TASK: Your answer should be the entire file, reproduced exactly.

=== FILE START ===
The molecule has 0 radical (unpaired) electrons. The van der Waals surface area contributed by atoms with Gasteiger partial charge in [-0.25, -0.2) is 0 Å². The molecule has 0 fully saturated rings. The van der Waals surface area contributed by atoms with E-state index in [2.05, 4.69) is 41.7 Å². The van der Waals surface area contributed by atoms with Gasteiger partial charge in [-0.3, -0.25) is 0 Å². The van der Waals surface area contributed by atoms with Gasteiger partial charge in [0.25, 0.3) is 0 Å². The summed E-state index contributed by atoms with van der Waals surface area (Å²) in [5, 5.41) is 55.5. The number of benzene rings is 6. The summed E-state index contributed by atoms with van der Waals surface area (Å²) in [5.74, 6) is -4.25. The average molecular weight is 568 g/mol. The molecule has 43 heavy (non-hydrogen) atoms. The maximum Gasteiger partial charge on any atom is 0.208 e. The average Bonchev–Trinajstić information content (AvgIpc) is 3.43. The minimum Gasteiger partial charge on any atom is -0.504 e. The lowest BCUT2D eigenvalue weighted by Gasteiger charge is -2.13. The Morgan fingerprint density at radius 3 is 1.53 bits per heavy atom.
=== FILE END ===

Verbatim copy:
The molecule has 0 radical (unpaired) electrons. The van der Waals surface area contributed by atoms with Gasteiger partial charge in [-0.25, -0.2) is 0 Å². The molecule has 0 fully saturated rings. The van der Waals surface area contributed by atoms with E-state index in [2.05, 4.69) is 41.7 Å². The van der Waals surface area contributed by atoms with Gasteiger partial charge in [-0.3, -0.25) is 0 Å². The van der Waals surface area contributed by atoms with Gasteiger partial charge in [0.25, 0.3) is 0 Å². The summed E-state index contributed by atoms with van der Waals surface area (Å²) in [5, 5.41) is 55.5. The number of benzene rings is 6. The summed E-state index contributed by atoms with van der Waals surface area (Å²) in [5.74, 6) is -4.25. The average molecular weight is 568 g/mol. The molecule has 43 heavy (non-hydrogen) atoms. The maximum Gasteiger partial charge on any atom is 0.208 e. The average Bonchev–Trinajstić information content (AvgIpc) is 3.43. The minimum Gasteiger partial charge on any atom is -0.504 e. The lowest BCUT2D eigenvalue weighted by Gasteiger charge is -2.13. The Morgan fingerprint density at radius 3 is 1.53 bits per heavy atom.